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Character Development

For Sea Cadets, saltwater is not required.

Give these young people some expectations, structured learning and a sense of purpose and they'll thrive, whether in Modesto, Turlock or Wyoming.

A bunch of committed, respectful teens Saturday gave up part of their weekend, as they do once a month, for an exercise- and motivation-packed drill in Modesto. Some of the older cadets are headed to the military. Others see college in their futures.

All are building a trait that might not jump to mind when you think about teenagers:

Discipline.

"It's a challenge," said Josh Teixeira, 17, of Modesto. "We get kids who are undisciplined and we make something of them."

Cadets in divisions from Modesto, Turlock and Stockton smartly marched in columns Saturday, periodically shouting "Aye, aye, sir!" to commands barked by peer leaders. Activities throughout the year might include work as temporary deckhands on ships, two-week summer camps, participating in rifle salutes and real search-and-rescue missions.

"It's one of the best-kept secrets for youth," said David Autore, commanding officer of the Turlock-based Princeton Division. He previously flew Air Force bombers but was drawn as an adult to Sea Cadets, which accepts volunteers from any service branch as well as people with no military experience, as long as they're committed to young people.

U.S. Naval Sea Cadets are 13 to 17 years old, and Navy League Cadets start at 11. Nearly 10,000 kids belong to 371 units across the United States, including Montana and Wyoming.

The three divisions in this area have 75 members. All learn discipline from the word go.

"I used to be a bad kid, sir," said Christopher Bailey, a 16-year-old junior at Modesto High School. "I was just messing around, not caring about school, being a little jerk. Cadets stopped that. Now I'm polite."

Six years of training have landed him at the top of the Modesto Division as lead petty officer.

A notch below in the chain of command is Petty Officer Sterling Ingram, 16, a Downey High senior whose father learned about Sea Cadets four years ago and signed him up.

"I wasn't doing anything else, just playing games," Sterling said. Now he holds down a part-time job at Kentucky Fried Chicken and is counting down the days to his 17th birthday -- two weeks away -- when he intends to sign up with the Navy. His experience as a cadet will jump him one pay grade and two ranks above other recruits.

"Basically, the next 20 years of my life are planned out," he said. "This is a career for me. Only good can come of (cadets)."

Josh, also a senior at Downey High, has been a cadet less than two years but has even more concrete plans because he's 17, the minimum for enlisting with parental approval. In July, he reports to Navy boot camp in Illinois. He'll later study weapons as a gunner's mate.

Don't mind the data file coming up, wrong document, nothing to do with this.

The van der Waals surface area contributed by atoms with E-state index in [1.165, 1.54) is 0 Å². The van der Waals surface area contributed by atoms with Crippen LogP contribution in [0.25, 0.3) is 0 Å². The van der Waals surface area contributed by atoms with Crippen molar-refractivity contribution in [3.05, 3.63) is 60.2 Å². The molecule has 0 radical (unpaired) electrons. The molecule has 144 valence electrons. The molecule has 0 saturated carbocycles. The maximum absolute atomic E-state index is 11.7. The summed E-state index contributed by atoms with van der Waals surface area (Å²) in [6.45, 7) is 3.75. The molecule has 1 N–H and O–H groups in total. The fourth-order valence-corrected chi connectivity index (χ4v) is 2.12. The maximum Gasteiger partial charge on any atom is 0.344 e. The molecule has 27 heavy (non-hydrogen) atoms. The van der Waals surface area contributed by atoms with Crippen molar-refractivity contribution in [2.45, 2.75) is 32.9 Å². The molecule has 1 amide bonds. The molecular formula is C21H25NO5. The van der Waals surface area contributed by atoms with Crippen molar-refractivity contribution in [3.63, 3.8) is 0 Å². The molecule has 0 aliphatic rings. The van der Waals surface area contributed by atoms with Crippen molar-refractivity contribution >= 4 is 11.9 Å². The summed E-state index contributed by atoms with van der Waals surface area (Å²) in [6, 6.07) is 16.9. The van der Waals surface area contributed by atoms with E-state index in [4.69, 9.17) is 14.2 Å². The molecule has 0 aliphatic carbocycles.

His example influenced Monique Hernandez, 17, to check out Sea Cadets. She also joined the Navy with a July report date to become a "PR" -- parachute rigger. And she recruited her 14-year-old brother, Guillermo, to join the cadets.

What has Sea Cadets taught Monique?

"Discipline," she answered without hesitation. She recalled rising at 5:40 each morning and grueling physical training during a two-week boot camp for cadets near San Luis Obispo.

"It was hard, I'm not going to lie," she said. "You learn things. You won't take things for granted anymore."

Future cadet Stefanie Rock, 10, of Lathrop was conspicuous as the tiniest in Saturday's drill. She's following big sister Heidi Rock, a Sierra High senior with fighter pilot dreams and a goal to attend a military academy.

Shawn Steggink, a 16-year-old junior at Waterford High, has no family military history. But the cadets saw his leadership potential and turned him into commander of a rifle team, one of very few in the United States permitted to train with live fire. He also is certified to lead volunteers -- including adults -- in search-and-rescue missions.

Although Sea Cadets are immersed in military structure, they aren't required to sign up for the real thing when they come of age.

"Our goal is to produce competent adults," Autore said.

For more information on the Modesto Division, call Laneya Littrell at 648-5310 or go to modestoseacadets.com.

For more information on the Turlock-based Princeton Division, call David Autore at 485-4148 or go to dolphin.seacadets.org/US_units/ UnitDetails.asp?UnitID=124PRI.

For more information on the program, go to seacadets.org.

Bee staff writer Garth Stapley can be reached at gstapley@modbee.com or 578-2390.

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